Another type of differentiated channel could be a local restaurant. If you target a specific company or street full of companies, you could identify the local lunch hot spot. Getting there before the rush, you could make a point of always leaving your business card or self-promotional card on your table as you leave. Sure, many will wind up in the table busser’s pan, but with persistence, eventually another customer will pick up your card. And depending upon your braveness to cold-sell, you could always make a point of talking to new customers in the restaurant and give your soft-sell elevator speech.

You can also involve other people in your promotional choices. Send out a survey asking people to choose between two logos, taglines, or flyers for yourself. This gets them involved in your search directly in a creative way. Even free surveys can be information-rich and easy to execute online, through tools like SurveyMonkey. Send it out to prospects, contacts, and friends alike. If you’re a creative, there’s nothing to lose, so long as you are clear about your own self-understanding. Tell people who you are, what you’re trying to promote and sell, and ask them their choice of the best creative version to do this. The results can tell you what others think about you, get others thinking about your search, and possibly get you an offer. Some industries, however, may not take well to this ­ particularly if your inquiry communicates self-uncertainty. But all of these ideas should be considered in advance, matched to your audience, worked into your marketing tactical calendar, and checked for brand-conformity and message consistency.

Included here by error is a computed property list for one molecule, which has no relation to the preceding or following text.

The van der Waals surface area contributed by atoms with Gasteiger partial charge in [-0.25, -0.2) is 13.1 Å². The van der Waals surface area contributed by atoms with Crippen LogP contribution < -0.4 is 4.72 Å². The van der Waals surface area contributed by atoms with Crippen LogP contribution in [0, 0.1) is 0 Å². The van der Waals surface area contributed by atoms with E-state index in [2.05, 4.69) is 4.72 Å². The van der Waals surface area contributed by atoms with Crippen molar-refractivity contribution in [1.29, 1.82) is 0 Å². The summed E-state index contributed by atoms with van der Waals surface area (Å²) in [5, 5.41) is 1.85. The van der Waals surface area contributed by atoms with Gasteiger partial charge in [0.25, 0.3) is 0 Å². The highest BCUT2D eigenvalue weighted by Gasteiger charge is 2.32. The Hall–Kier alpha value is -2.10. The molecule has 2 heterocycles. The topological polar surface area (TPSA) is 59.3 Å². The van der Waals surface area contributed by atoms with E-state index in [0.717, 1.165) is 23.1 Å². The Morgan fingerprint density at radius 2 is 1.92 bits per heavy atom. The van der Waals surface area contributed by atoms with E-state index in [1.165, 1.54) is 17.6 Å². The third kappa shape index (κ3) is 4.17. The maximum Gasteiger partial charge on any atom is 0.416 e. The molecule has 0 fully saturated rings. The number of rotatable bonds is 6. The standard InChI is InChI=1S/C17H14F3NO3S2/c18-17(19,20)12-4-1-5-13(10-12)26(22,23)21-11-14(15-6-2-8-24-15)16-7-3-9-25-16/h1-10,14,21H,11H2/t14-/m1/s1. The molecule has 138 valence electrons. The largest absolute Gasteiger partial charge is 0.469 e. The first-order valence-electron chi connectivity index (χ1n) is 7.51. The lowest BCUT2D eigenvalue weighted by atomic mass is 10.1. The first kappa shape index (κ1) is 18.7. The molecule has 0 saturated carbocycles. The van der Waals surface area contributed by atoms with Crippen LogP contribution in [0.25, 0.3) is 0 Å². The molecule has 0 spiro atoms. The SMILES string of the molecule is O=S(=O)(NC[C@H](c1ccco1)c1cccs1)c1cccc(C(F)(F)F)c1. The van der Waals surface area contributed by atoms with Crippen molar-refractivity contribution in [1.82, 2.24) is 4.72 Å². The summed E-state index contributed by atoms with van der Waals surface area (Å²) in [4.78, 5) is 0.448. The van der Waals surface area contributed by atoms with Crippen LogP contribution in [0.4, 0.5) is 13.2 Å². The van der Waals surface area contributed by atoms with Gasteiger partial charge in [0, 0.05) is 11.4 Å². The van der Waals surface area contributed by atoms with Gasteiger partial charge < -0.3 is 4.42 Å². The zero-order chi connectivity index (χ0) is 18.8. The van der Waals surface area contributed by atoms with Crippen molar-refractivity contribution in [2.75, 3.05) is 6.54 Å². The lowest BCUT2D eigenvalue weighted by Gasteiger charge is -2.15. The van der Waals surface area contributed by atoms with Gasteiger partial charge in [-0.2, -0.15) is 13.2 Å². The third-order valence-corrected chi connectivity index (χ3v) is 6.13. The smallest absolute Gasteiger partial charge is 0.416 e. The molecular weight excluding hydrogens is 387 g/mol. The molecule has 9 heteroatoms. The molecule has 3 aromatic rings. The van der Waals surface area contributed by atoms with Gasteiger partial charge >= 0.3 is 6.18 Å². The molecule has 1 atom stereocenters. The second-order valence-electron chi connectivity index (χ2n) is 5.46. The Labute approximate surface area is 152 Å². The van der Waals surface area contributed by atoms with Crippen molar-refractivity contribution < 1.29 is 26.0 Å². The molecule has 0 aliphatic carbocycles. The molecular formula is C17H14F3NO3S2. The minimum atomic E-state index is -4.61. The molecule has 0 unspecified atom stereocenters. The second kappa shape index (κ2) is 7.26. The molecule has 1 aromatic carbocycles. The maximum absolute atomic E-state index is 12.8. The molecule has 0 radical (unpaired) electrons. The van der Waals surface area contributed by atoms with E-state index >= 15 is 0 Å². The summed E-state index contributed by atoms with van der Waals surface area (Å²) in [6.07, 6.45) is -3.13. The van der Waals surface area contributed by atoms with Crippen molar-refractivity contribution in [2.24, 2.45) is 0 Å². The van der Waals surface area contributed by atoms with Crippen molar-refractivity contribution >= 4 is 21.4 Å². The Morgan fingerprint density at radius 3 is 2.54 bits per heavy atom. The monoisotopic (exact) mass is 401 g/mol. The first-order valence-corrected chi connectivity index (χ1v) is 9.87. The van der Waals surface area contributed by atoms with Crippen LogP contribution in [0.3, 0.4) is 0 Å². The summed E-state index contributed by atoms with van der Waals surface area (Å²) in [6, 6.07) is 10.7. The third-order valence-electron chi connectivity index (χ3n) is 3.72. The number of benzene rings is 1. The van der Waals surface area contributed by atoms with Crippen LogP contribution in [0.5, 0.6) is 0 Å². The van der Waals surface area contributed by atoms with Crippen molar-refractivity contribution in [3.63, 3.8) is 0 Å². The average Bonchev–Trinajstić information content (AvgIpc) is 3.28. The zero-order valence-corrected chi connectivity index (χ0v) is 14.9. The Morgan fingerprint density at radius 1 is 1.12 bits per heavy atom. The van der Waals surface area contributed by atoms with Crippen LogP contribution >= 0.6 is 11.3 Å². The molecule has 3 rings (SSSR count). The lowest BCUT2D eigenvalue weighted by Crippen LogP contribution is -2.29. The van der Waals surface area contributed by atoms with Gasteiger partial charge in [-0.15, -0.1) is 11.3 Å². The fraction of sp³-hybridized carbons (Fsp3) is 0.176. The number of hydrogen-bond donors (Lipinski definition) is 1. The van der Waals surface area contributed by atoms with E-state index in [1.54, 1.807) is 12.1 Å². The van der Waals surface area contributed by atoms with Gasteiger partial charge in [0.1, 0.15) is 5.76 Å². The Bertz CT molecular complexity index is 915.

In Conclusion
There are many ideas and guides for career self-promotion. But there are also a lot of fundamental, beginning marketing strategies which can be crucial to the hunter. Don’t jump into searching or promoting without a solid plan. You’ve got to know everything about what you’re promoting, who you want to talk to, and where to find them before diving into the “hows” of promotions. Vertical and horizontal marketing strategies can be of great help to such understanding. It is also crucial to realize the differences between projecting niche expertise versus a jack-of-all-trades image. The investigations may take a while, but once your groundwork and brand are polished, you can stage regular calendar-planned promotions to run, seemingly, automatically. The better you plan, the greater your success!

Figure 4: Two Self-Positioning Approaches/Perceptions

(with Strategic Self-Marketing)


Broadness; Jack-of-all-trades (Projection to the Market)

High (information/knowledge) involvement positioning

Customer involvement/ perception

Low concern/involvement

Hi-quality mktg image presentation for industry

Low-quality/parity customer perception

Price skimming/premium price


Barrel bottom or penetration price promo

Innovative or hi-value service & positioning

Broadcast/mass-communications, undifferentiation

Opinion/thought leader

Un-valued function/service
(employers change workers easily)

Utilitarian advertising response

Promotions/ response

Brand confusion/multiple messages

Word of mouth (WOM) or viral


Information mktg/web (education)

Un-valued knowledge

1-to-1/micro-marketing/CRM/direct salesmanship

Customer relationships/ retention

Uninvolved/mass audience tunes out promotions

Specific narrow targeting

Costly; market to everyone to acquire business

Customer loyalty/customer-focus

Anonymous audience focus

Long-term relationships

short term, new customer acquisition, high churn

This chart is a comparison of theoretical specialization projections and effects for marketing
strategies and customer/employer perceptions, attempting to uncover misalignment potential
­ Jake Aull 11/08